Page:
Tuesday, November 03, 2009


Bearing a strange resemblance to the admittedly far quirkier Adaptation, The French Lieutenant's Woman takes the rendering of a period novel onto the big-screen and parallels it with the actors filming said adaptation. In this dual story-line, actors Anna (Streep) and Mike (Jeremy Irons) struggle through a behind-the scenes affair during the filming of an adaptation of John Fowles' book, The French Lieutenant's Woman. The scenes with the characters of Sara (Streep) and Charles (Irons) are played as if they are just as real as the actors' counterpart scenes. Sara is considered a "ruined woman," having had an affair with a Frenchman until he abandoned her. Exiled within her own region, she enchants the likes of Charles, a scientist who's recently made a love match with a wealthy heiress. As the drama unfolds within the movie, though, it's hard to not to treasure the "actors'" limited number of scenes, as Irons and Streep both seem much more natural in these 1980s moments.

On its surface, The French Lieutenant's Woman could be seen as nothing more than a period piece trifle, which have become a dime a dozen through the years. The fact that it boasts two immensely talented stars playing a total of four characters might just be what sets this one apart. Now, to break down their four performances. Irons as Charles and Irons as Mike are, in essence, the same. Both seem a little entitled and both hail from the UK. The diversity lies in Streep's performances. Anna is an American. She's indecisive with a hint of hopeless romantic. Sara is European. She's a devastatingly hopeless romantic, and is willing to throw herself into the depths of passion for the sake of a fondness for a lover. (Not to mention, she's got that wicked curly 'do.)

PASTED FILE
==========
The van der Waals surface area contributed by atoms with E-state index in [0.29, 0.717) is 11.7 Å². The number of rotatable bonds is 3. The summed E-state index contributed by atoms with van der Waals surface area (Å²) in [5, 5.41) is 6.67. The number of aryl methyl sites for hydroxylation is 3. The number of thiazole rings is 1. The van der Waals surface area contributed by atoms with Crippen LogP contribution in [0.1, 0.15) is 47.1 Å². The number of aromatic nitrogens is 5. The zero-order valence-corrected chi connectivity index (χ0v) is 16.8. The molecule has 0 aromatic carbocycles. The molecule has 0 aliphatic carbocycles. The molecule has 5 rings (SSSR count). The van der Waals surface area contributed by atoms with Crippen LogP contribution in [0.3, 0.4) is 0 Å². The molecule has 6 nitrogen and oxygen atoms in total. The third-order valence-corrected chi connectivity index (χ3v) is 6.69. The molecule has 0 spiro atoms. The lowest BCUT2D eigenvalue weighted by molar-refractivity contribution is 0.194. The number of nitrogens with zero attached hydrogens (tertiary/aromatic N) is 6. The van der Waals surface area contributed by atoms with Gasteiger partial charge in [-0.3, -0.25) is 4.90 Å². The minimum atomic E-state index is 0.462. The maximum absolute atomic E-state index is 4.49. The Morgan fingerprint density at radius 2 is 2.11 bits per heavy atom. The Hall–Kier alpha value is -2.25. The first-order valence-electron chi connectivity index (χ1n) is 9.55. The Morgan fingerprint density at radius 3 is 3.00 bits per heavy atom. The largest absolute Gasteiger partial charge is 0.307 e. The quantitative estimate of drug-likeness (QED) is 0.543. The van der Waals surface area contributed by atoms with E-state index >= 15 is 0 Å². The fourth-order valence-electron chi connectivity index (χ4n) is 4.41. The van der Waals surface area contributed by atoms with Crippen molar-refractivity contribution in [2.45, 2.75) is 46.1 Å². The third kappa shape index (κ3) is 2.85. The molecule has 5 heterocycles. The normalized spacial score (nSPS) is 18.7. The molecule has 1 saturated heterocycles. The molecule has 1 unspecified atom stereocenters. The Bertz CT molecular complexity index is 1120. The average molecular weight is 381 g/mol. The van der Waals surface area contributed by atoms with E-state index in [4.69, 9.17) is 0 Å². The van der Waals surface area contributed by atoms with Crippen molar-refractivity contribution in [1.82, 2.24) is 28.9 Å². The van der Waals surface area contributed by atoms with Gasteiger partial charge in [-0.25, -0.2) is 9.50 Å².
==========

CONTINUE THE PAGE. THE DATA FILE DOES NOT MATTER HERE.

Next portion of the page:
Probably going against the grain, I'd have to say my favorite of the four performances is that of Streep's portrayal of the actress Anna. It's the one with the least screen-time, but it's subtlety and elusiveness is a treat that viewers can often expect from Streep. Though the it was difficult for me to see the uniqueness of The French Lieutenant's Woman, I can at least appreciate an admirable performance when I see one. Streep is relatively new still in 1981, so the slightest hints of potential growth are to be expected.

Meryl's Performance: B+
The Film: B

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